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Summary

In The Naive and the Sentimental Novelist, Orhan Pamuk, Turkey's Nobel Prize winner, explores the art of writing and guides us through the worlds of the reader and the writer, revealing their intimate connections.

What happens within us when we read a novel? And how does a novel create its unique effects, so distinct from those of a painting, a film or a poem? In this inspired, thoughtful, deeply personal book, Orhan Pamuk takes us into the worlds of the writer and the reader, revealing their intimate connections.

Pamuk draws on Friedrich Schiller's famous distinction between 'naive' poets - who write spontaneously, serenely, unselfconsciously - and 'sentimental' poets: those who are reflective, emotional, questioning, and alive to the artifice of the written word. Harking back to the beloved novels of his youth and ranging through the work of such writers as Tolstoy, Dostoevsky, Stendhal, Flaubert, Proust, Mann, and Naipaul, he explores the oscillation between the naive and the reflective and the search for an equilibrium, that lie at the center of the novelist's craft.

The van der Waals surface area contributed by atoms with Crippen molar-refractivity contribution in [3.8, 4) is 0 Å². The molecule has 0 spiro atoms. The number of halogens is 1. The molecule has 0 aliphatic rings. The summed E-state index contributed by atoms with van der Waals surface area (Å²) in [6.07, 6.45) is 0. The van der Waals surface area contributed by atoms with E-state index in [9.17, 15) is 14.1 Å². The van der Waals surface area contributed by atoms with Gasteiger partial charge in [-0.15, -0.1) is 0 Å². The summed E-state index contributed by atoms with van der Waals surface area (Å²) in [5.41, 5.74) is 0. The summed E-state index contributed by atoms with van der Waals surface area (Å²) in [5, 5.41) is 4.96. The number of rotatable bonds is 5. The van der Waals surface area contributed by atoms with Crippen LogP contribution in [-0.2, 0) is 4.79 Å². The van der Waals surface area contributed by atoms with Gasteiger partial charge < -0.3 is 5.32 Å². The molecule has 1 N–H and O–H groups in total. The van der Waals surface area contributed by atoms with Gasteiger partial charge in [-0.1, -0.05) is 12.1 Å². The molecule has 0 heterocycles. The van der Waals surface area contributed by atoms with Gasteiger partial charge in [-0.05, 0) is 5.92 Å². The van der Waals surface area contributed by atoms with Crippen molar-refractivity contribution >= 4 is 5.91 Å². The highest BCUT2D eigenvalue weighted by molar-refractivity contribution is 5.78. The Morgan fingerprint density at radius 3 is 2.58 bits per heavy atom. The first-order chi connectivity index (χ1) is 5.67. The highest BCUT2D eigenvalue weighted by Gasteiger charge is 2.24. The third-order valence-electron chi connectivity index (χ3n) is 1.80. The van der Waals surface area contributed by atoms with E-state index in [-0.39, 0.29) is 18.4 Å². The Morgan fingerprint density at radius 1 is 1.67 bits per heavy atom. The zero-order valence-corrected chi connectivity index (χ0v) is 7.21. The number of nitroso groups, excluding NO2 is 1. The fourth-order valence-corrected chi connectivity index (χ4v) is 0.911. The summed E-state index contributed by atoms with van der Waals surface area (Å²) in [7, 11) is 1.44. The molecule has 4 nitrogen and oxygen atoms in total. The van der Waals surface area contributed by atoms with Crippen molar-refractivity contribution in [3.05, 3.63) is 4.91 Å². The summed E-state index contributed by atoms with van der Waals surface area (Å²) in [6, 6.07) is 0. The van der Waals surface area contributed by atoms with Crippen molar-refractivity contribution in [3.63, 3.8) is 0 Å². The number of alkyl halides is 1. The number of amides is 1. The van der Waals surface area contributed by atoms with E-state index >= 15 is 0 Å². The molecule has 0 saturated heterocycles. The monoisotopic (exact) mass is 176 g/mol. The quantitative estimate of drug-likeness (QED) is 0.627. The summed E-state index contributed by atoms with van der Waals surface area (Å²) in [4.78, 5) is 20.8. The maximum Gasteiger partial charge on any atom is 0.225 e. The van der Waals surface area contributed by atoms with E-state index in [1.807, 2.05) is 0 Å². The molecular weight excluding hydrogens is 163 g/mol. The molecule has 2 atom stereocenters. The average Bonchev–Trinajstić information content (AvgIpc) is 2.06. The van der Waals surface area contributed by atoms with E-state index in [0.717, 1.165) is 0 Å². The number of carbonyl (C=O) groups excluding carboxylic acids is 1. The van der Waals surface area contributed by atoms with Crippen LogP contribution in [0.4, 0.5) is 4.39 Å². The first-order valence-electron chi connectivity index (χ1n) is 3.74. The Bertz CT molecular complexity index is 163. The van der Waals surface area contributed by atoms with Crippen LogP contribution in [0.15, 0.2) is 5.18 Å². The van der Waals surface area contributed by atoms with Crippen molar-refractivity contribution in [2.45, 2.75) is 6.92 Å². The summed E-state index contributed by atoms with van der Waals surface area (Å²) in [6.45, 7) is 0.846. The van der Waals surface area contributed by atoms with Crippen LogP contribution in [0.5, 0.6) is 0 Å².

He ponders the novel's visual and sensual power - its ability to conjure landscapes so vivid they can make the here and now fade away. In the course of this exploration, he considers the elements of character, plot, time, and setting that compose the 'sweet illusion' of the fictional world. Anyone who has known the pleasure of becoming immersed in a novel will enjoy and learn from this perceptive book by one of the modern masters of the art.

Orhan Pamuk, is the author of many celebrated books, including The White Castle, Istanbul and Snow. In 2003 he won the International IMPAC Award for My Name Is Red, and in 2006 he was awarded the Nobel Prize in Literature. His most recent novel, The Museum of Innocence, was an international best seller, praised in the Guardian as 'an enthralling, immensely enjoyable piece of storytelling'. Orhan Pamuk lives in Istanbul.

©2010 Orhan Pamuk (P)2018 Penguin Random House LLC

Critic reviews

"Fascinating.... Every novelist will want to read this, and will learn from a master." ( Daily Telegraph)
"A full-fledged theory of the novel.... His explorations of time and plot, words and objects, and the convolutions of the reader's mind as he seeks the center of the novel are incomparable." ( Huffington Post)
"Pamuk's nonfiction voice matches the narrating voices of his novels - grave, throughtful, wry." ( San Francisco Chronicle)

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